Folkesange – Myrkur – strong Swedish folk using traditional instruments, try “Fager som en Ros” – B+

Mixing Colours – Roger Eno, Brian Eno – Roger Eno and his brother Brian Eno’s Mixing Colours, is an ambient snooze that I am sure ambient fans will thoroughly enjoy while the rest of us try, really really hard to not hit next – C+

Skuba Sada 2 (Deluxe) – Sada Baby – Detroit rap, time and dirty Danny Brown sound alike with an edge to Sada’s sound wort listening to – B

Through A Dark Wood – Sea Wolf – Alex Church strumming folk with haunting background instruments behind the guitar – B-

After Hours – The Weeknd – Abel seems incapable of fallow periods, two years ago the EP Melancholy, My Dear is that perfect blue period pop sorrow and all three singles leading up to the big reveal, including smash hit “Blinding Lights” plus the Saturday Night Live performed “Scared To Live,” a song so great it is worth the fortune he must have spent sampling “Your Song” has promised a major release and The Weeknd has provided the good news. After Hours is a pop opera of sorts, connected songs about love and romance (and a disastrous arrangement) in the club late, late, late at night. 14 songs in a little under an hour and they are relentless excellent, sometimes druggy and disconnected a la Beauty Behind The Madness, sometimes a melancholy dear sadness, and sometimes Starboy tech stuff but always connected through a vision of life and music that is quiet and distraught except when he breaks through. If these are anthems of pop restructuring, they play like musical truisms nthd  – ALBUM OF THE WEEK – A-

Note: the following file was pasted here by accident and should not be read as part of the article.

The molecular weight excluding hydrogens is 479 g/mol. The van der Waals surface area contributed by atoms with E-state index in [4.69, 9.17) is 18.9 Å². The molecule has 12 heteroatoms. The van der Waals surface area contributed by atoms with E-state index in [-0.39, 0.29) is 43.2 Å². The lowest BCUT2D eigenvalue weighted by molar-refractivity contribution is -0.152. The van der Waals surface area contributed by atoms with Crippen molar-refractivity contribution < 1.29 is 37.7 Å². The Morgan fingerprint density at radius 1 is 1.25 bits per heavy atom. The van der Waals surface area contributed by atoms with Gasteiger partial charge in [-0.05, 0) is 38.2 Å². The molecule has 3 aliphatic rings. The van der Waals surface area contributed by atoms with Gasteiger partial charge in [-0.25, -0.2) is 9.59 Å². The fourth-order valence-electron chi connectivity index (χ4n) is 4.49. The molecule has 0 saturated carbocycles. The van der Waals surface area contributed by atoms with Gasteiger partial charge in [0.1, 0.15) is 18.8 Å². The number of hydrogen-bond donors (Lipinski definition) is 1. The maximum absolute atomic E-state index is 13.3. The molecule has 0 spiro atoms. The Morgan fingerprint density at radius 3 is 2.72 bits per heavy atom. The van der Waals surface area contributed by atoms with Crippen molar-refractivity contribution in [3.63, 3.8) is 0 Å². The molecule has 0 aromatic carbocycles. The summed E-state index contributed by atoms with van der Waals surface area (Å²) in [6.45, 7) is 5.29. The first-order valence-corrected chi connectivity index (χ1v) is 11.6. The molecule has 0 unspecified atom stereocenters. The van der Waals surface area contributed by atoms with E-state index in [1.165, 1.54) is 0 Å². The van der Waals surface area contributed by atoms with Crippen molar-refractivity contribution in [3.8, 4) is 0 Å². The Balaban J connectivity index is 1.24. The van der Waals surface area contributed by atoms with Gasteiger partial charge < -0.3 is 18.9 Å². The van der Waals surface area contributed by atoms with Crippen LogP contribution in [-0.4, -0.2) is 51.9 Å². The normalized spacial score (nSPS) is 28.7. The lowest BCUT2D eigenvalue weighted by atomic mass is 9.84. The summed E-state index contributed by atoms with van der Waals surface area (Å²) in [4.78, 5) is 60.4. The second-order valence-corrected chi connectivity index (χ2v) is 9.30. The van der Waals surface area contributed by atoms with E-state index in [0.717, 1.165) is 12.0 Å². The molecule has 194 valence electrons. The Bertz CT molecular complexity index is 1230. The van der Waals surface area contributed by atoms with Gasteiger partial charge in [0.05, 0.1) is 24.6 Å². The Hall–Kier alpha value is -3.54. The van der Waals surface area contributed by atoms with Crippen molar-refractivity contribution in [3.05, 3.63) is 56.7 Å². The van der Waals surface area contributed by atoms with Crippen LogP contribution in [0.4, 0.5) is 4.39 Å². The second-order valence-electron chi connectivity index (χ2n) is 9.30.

Oasis Nocturno – TOKiMONSTA – gorgeous electronica from the Young Art label head with a clearer sense of pop music than you’d expect – B

Rejoice – Tony Allen, Hugh Masekela – world music giants, percussionist Tony and trumpeter Hugh jammed ten years ago, and here is the result: a Afrobeats and AFro-pop masters at work – A-